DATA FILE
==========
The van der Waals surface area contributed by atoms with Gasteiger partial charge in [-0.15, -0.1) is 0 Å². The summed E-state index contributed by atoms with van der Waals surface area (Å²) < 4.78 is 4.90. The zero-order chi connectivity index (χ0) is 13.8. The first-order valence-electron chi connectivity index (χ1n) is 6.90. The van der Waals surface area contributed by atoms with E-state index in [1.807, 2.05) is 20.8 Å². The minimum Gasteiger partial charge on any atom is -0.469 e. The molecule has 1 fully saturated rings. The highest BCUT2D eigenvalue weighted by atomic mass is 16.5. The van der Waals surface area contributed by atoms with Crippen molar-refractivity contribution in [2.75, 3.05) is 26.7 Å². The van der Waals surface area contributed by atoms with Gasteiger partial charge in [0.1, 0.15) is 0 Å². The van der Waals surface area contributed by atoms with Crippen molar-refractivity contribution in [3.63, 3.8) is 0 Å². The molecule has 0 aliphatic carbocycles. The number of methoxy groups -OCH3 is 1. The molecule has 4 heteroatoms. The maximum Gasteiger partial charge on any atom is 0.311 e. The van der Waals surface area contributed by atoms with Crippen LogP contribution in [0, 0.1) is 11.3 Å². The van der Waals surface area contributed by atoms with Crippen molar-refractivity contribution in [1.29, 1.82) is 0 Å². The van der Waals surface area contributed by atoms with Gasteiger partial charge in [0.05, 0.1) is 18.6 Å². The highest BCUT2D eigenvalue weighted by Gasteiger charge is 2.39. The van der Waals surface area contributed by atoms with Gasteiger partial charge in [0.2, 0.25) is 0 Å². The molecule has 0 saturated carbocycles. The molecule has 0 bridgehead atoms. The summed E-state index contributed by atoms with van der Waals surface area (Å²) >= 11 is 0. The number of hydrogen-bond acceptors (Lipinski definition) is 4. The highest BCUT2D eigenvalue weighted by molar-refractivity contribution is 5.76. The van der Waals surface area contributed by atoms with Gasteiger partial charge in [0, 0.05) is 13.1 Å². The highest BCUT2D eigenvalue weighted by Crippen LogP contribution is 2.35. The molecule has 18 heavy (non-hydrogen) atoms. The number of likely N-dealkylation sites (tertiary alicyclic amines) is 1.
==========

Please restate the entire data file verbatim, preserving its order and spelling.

The van der Waals surface area contributed by atoms with Gasteiger partial charge in [-0.15, -0.1) is 0 Å². The summed E-state index contributed by atoms with van der Waals surface area (Å²) < 4.78 is 4.90. The zero-order chi connectivity index (χ0) is 13.8. The first-order valence-electron chi connectivity index (χ1n) is 6.90. The van der Waals surface area contributed by atoms with E-state index in [1.807, 2.05) is 20.8 Å². The minimum Gasteiger partial charge on any atom is -0.469 e. The molecule has 1 fully saturated rings. The highest BCUT2D eigenvalue weighted by atomic mass is 16.5. The van der Waals surface area contributed by atoms with Crippen molar-refractivity contribution in [2.75, 3.05) is 26.7 Å². The van der Waals surface area contributed by atoms with Gasteiger partial charge in [0.1, 0.15) is 0 Å². The van der Waals surface area contributed by atoms with Crippen molar-refractivity contribution in [3.63, 3.8) is 0 Å². The molecule has 0 aliphatic carbocycles. The number of methoxy groups -OCH3 is 1. The molecule has 4 heteroatoms. The maximum Gasteiger partial charge on any atom is 0.311 e. The van der Waals surface area contributed by atoms with Crippen LogP contribution in [0, 0.1) is 11.3 Å². The van der Waals surface area contributed by atoms with Crippen molar-refractivity contribution in [1.29, 1.82) is 0 Å². The van der Waals surface area contributed by atoms with Gasteiger partial charge in [0.05, 0.1) is 18.6 Å². The highest BCUT2D eigenvalue weighted by Gasteiger charge is 2.39. The van der Waals surface area contributed by atoms with Gasteiger partial charge in [0.2, 0.25) is 0 Å². The molecule has 0 saturated carbocycles. The molecule has 0 bridgehead atoms. The summed E-state index contributed by atoms with van der Waals surface area (Å²) >= 11 is 0. The number of hydrogen-bond acceptors (Lipinski definition) is 4. The highest BCUT2D eigenvalue weighted by molar-refractivity contribution is 5.76. The van der Waals surface area contributed by atoms with Gasteiger partial charge in [0, 0.05) is 13.1 Å². The highest BCUT2D eigenvalue weighted by Crippen LogP contribution is 2.35. The molecule has 18 heavy (non-hydrogen) atoms. The number of likely N-dealkylation sites (tertiary alicyclic amines) is 1.